Cholera is an acute, diarrheal illness caused by infection of the intestine with the bacterium Vibrio cholerae. One in 20 infected persons has severe disease characterized by profuse watery diarrhea, vomiting, and leg cramps. In these persons, rapid loss of body fluids leads to dehydration and shock. Without treatment, death can occur within hours.
Typhoid Fever is a life-threatening illness caused by the bacterium Salmonella Typhi. In the developing world, typhoid affects 21.5 million persons each year. A person gets typhoid fever from eating or drinking beverages contaminated with sewage. Many people in the developing world do not have access to clean water to wash their hands. Therefore, typhoid fever is more common in areas of the world where hand washing is less frequent and water is likely to be contaminated with sewage. Persons with typhoid fever usually have a sustained fever as high as 103° to 104° F. They may also feel weak or have stomach pains, headache, or loss of appetite. In some cases patients have a rash of flat, rose-colored spots. Persons who do not get treatment may continue to have fever for weeks or months, and as many as 20% die from complications of the infection.
Malaria is a mosquito-borne disease caused by a parasite. People with malaria often experience fever, chills, and flu-like illness. Left untreated, they may develop severe complications and die. Each year 350-500 million cases of malaria occur worldwide, and over one million people die, most of them young children in Africa south of the Sahara.
Yellow fever is a viral disease that is transmitted to humans through the bite of infected mosquitoes. Yellow fever can cause severe, life-threatening illness. Symptoms of severe infection are high fever, chills, headache, muscle aches, vomiting, and backache. After a brief recovery period, the infection can lead to shock, bleeding, and kidney and liver failure. Liver failure causes jaundice (skin and whites of the eyes), which gives yellow fever its name.
Onchocerciasis or river blindness, is an infection caused by the parasite Onchocerca volvulus worm, spread by the bite of an infected blackfly. When the blackfly bites an infected person, the microscopic worm in the infected person infects the blackfly. The bite of the infected blackfly infects other human beings, thus the disease spreads. Infected persons will have dermatitis, eye lesions, and or nodules under the skin. Skin biopsies will identify the parasite. Globally an estimated 17.7 million have the disease, 270,000 of these are blind and another 500,000 have visual impairment. About 99% of the disease is in Africa.
West African Trypanosomiasis, also called Gambian sleeping sickness, is transmitted by the bite of an infected tsetse fly. It is caused by the parasite Trypanosoma brucei gamiense. Symptoms include fever, rash, swelling of the face and hands, headaches, fatigue, aching muscles and joints, itching skin, and swollen lymph nodes. Weight loss occurs as the disease progresses. Other symptoms include personality change, confusion, and daytime sleepiness with nighttime sleep disturbances. Symptoms become worse as the illness progresses. About 12,000 new cases of West African sleeping sickness occur each year. It is a serious illness which is fatal after several years of infection if left untreated.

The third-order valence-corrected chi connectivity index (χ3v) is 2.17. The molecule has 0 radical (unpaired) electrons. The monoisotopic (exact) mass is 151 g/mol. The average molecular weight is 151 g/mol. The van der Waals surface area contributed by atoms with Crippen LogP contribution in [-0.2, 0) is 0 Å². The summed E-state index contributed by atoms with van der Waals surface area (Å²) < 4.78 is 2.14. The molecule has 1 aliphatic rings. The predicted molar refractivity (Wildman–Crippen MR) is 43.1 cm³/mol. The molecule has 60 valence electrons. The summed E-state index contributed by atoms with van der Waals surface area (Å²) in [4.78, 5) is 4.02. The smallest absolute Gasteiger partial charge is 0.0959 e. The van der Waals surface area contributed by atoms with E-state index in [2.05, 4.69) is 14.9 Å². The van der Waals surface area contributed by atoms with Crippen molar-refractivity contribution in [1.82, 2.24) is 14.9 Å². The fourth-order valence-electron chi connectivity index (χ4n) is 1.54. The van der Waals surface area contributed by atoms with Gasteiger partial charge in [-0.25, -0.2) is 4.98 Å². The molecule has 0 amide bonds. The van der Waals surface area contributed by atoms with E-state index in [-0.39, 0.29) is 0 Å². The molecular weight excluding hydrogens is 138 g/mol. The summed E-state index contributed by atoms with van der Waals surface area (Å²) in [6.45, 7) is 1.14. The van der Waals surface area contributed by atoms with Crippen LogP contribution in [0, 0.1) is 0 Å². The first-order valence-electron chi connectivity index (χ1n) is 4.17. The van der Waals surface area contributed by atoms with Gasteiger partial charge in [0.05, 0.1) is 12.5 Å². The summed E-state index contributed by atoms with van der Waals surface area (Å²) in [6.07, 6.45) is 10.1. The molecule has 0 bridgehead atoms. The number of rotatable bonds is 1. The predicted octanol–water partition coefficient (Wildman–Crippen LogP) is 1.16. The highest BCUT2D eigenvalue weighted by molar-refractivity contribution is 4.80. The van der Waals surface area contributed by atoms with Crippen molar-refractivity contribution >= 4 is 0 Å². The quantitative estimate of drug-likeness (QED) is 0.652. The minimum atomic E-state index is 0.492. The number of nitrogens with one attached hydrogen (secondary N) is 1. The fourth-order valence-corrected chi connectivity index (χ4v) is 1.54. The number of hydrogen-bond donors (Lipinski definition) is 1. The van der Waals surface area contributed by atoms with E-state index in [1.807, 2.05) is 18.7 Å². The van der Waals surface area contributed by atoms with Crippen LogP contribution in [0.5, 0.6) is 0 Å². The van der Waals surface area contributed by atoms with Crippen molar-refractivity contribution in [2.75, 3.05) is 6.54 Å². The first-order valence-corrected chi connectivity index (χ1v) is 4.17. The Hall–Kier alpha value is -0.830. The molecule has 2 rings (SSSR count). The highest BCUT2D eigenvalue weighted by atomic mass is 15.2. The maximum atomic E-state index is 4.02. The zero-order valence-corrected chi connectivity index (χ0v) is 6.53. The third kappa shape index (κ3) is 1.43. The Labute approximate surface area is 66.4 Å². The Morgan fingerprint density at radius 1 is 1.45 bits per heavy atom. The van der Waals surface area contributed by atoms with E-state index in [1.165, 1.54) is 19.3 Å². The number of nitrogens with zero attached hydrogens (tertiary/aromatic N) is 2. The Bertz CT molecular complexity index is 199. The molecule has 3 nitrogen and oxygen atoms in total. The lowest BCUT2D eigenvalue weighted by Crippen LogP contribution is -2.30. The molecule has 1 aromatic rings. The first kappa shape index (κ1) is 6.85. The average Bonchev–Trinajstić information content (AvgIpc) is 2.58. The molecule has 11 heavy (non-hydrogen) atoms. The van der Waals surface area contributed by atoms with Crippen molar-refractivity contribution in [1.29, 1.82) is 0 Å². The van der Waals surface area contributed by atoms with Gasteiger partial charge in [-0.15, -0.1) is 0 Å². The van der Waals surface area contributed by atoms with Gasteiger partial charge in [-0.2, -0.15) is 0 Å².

Dracunculiasis or Guinea Worm Disease, is caused by a parasite Dracunculus medinensis. Infected persons do not usually have symptoms until about one year after they become infected. A few days to hours before the worm emerges the person may develop a fever, swelling and pain in the area. More than 90% of the worms appear on the legs and feet, but may emerge anywhere on the body. Affected people in rural areas of Africa typically do not have access to medical care. The disease affects poor communities in remote parts of Africa that do not have safe drinking water. There is no treatment for Guinea worm disease. The worm must be removed by a trained doctor as it emerges from the infected person’s skin. Frequently the skin lesions caused by the worm develop secondary bacterial infections which can cause incapacitation for weeks or months, sometimes permanent disability of joints occurs. In 2007, Sudan and Ghana reported 9,173 cases of the Guinea worm disease. At risk is anyone who drinks standing pond water contaminated by persons with guinea worm disease.
Bilharzias or schistosomiasis is caused by a parasite, blood trematodes. Various animals serve as carriers of the parasite. Eggs are eliminated into water with feces or urine. These penetrate the skin of a human host and mature to become worms in humans, capable of moving between sites in the human body. Symptoms may occur weeks after the initial infection, including fever, cough, abdominal pain, and occasionally, bloody diarrhea. The parasite eventually causes damage in the human’s brain or spinal cord leading to central nervous system lesions. Human contact with infected water is necessary for infection by schistosomes.